You write, ". . . he ignores beforehand the sound advise of some experienced officers?"
Nothing new about that. N. was as convinced as anyone of his own battlefield genius.
You write, "An army leaving a battle field retreating - is defeated."
No, not really. An army that leaves the battle field intact and organized is not leaving as a defeated army. The Allies made it their strategy to retire from any battle where N. was present. By this tactic, the Allies avoided having their armies destroyed and able to fight again.
You write, "I have another conclusion, he didn't calculate defeat in a battle - but realizing the weakness of morale of his army - he did not dare to construct extra bridges - otherwise it might look defaitiste - this back fired."
I suspect that a major issue was a lack of engineering resources. The main body of engineers, along with the Genie General, were off building bridges over the Saale. The French engineering reinforcements were stopped just a few miles to the east of Leipzig. This probably left Colonel Monfort and his engineering force as one of the only, if not the only, engineering force available at Leipzig. The building of the temp bridges and the mining of the bridge are both engineering tasks. N. had to make the decision which task was the most important. Clearly, to N., mining the bridge was the more essential task in order to stop any enemy pursuit. Time was essential for the French at this point. Retreating from Leipzig with the Allies right on their tail would have likely ended up with the destruction of the remains of the French Army. Better to have a portion of the army safe and intact than to have all of the army running for their lives from the Cossacks.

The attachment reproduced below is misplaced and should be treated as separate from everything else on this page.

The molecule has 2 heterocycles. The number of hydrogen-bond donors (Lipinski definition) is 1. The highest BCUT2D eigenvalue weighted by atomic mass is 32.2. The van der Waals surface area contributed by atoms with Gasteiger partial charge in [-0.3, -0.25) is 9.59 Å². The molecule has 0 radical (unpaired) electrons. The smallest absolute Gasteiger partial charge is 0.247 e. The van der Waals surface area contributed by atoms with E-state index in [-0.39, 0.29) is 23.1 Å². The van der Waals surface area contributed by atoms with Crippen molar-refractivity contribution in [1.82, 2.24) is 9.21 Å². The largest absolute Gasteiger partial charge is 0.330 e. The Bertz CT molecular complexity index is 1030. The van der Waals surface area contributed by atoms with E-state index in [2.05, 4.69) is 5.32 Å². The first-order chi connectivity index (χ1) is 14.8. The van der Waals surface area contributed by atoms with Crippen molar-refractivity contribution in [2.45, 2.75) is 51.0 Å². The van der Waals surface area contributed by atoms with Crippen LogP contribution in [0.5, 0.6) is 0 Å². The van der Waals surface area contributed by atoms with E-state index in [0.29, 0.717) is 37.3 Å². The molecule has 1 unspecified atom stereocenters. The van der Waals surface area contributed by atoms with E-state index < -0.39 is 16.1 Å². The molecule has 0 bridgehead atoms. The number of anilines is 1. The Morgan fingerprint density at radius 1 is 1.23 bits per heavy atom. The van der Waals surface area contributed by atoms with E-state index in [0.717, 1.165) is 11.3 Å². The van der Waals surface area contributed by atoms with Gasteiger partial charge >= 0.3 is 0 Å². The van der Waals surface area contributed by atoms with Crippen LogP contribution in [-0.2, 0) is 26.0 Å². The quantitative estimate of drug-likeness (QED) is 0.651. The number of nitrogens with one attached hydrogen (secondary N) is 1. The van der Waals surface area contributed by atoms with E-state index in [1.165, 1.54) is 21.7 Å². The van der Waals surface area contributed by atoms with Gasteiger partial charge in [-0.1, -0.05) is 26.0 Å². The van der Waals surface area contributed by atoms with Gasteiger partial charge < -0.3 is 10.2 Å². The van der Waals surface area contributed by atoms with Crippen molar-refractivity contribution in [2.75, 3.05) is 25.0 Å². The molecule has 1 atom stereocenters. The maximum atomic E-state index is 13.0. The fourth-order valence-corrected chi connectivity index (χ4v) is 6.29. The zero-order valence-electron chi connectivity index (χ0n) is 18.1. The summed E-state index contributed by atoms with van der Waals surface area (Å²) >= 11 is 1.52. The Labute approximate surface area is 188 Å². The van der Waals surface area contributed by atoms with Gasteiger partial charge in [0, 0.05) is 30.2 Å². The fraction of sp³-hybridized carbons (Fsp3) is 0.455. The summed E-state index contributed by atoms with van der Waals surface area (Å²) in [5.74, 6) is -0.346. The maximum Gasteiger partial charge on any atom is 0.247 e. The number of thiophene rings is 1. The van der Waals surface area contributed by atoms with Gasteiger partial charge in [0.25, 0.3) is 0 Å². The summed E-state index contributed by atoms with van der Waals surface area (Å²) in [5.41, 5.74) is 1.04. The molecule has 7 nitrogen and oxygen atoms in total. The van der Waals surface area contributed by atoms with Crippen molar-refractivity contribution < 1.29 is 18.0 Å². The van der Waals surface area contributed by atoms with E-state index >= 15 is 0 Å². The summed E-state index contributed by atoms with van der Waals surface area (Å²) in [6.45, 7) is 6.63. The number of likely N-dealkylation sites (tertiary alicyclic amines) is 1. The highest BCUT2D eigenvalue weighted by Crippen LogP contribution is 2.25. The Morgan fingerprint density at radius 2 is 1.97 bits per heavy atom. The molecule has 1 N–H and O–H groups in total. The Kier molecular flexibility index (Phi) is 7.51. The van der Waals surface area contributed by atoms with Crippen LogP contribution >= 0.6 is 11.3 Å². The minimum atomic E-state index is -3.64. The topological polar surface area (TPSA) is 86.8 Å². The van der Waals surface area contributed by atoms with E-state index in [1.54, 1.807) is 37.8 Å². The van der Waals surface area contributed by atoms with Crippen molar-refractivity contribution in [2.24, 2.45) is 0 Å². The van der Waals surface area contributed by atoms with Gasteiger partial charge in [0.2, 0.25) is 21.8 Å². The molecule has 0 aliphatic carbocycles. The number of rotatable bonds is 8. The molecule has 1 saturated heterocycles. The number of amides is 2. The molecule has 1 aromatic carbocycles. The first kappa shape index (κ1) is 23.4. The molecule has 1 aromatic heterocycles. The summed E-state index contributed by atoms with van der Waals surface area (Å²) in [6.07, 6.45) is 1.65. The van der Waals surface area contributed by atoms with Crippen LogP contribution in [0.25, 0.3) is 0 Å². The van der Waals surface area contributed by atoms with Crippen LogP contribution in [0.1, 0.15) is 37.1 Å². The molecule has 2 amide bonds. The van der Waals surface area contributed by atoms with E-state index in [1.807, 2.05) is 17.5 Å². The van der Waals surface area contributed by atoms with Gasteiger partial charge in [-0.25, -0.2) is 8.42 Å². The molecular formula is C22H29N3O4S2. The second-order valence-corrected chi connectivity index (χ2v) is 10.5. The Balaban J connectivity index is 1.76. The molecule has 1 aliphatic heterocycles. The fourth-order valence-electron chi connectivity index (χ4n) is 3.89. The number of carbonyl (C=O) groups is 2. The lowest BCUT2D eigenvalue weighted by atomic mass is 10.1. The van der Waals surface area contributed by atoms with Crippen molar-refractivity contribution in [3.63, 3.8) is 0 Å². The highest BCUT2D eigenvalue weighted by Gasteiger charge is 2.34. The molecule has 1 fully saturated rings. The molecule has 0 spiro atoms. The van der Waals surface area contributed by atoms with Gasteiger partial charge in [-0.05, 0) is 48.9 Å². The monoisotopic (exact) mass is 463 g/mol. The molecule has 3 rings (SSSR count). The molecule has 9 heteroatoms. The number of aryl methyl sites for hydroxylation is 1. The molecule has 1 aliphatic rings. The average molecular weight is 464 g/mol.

If the engineers were busy building temp bridges, leaving the bridge mining undone, that would have left the door open for the enemy to attack the rear of the French Army in hot pursuit.
N. was likely faced with either taking the single bridge and cutting off any pursuit or building temp bridges which would then all be used by the Allies for hot pursuit. The gamble had to be made to use the single bridge since that was the only way to keep the Army intact and safe from immediate pursuit.
And, what everyone seems to miss, if N.'s plan to use the single bridge had worked (i.e. the bridge was only blown at the last second) it would be hailed as a great tactical withdrawal in the face of overwhelming forces. According to N. (as described in Oct 20 GA bulletin) the retreat was only spoiled by the early detonation of the bridge.